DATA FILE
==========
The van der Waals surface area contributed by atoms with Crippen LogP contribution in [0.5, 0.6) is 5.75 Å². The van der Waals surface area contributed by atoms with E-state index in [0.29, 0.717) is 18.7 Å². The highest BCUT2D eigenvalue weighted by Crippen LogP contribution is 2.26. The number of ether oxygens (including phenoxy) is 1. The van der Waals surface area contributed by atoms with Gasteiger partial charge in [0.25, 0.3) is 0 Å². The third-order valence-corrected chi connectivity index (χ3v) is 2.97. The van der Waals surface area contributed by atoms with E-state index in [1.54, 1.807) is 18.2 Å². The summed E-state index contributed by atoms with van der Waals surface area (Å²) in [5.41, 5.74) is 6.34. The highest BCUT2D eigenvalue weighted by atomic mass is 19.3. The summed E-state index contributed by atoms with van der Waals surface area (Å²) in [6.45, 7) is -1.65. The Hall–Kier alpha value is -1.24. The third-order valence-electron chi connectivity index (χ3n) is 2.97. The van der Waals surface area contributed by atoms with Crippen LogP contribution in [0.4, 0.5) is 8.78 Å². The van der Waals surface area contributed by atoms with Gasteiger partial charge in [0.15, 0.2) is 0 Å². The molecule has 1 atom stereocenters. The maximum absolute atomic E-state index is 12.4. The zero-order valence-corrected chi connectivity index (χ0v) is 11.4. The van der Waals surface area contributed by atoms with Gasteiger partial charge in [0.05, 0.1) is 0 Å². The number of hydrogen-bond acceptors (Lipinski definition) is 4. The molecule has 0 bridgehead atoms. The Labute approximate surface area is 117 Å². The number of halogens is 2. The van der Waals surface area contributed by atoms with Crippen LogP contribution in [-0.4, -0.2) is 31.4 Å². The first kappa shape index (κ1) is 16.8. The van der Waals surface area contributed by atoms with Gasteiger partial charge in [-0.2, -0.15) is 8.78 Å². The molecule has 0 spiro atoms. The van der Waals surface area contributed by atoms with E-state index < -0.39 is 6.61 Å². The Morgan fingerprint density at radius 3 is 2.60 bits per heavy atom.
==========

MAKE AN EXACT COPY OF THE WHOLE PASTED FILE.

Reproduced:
The van der Waals surface area contributed by atoms with Crippen LogP contribution in [0.5, 0.6) is 5.75 Å². The van der Waals surface area contributed by atoms with E-state index in [0.29, 0.717) is 18.7 Å². The highest BCUT2D eigenvalue weighted by Crippen LogP contribution is 2.26. The number of ether oxygens (including phenoxy) is 1. The van der Waals surface area contributed by atoms with Gasteiger partial charge in [0.25, 0.3) is 0 Å². The third-order valence-corrected chi connectivity index (χ3v) is 2.97. The van der Waals surface area contributed by atoms with E-state index in [1.54, 1.807) is 18.2 Å². The summed E-state index contributed by atoms with van der Waals surface area (Å²) in [5.41, 5.74) is 6.34. The highest BCUT2D eigenvalue weighted by atomic mass is 19.3. The summed E-state index contributed by atoms with van der Waals surface area (Å²) in [6.45, 7) is -1.65. The Hall–Kier alpha value is -1.24. The third-order valence-electron chi connectivity index (χ3n) is 2.97. The van der Waals surface area contributed by atoms with Crippen LogP contribution in [0.4, 0.5) is 8.78 Å². The van der Waals surface area contributed by atoms with Gasteiger partial charge in [0.15, 0.2) is 0 Å². The molecule has 1 atom stereocenters. The maximum absolute atomic E-state index is 12.4. The zero-order valence-corrected chi connectivity index (χ0v) is 11.4. The van der Waals surface area contributed by atoms with Gasteiger partial charge in [0.05, 0.1) is 0 Å². The number of hydrogen-bond acceptors (Lipinski definition) is 4. The molecule has 0 bridgehead atoms. The Labute approximate surface area is 117 Å². The number of halogens is 2. The van der Waals surface area contributed by atoms with Crippen LogP contribution in [-0.4, -0.2) is 31.4 Å². The first kappa shape index (κ1) is 16.8. The van der Waals surface area contributed by atoms with Gasteiger partial charge in [-0.2, -0.15) is 8.78 Å². The molecule has 0 spiro atoms. The van der Waals surface area contributed by atoms with E-state index < -0.39 is 6.61 Å². The Morgan fingerprint density at radius 3 is 2.60 bits per heavy atom.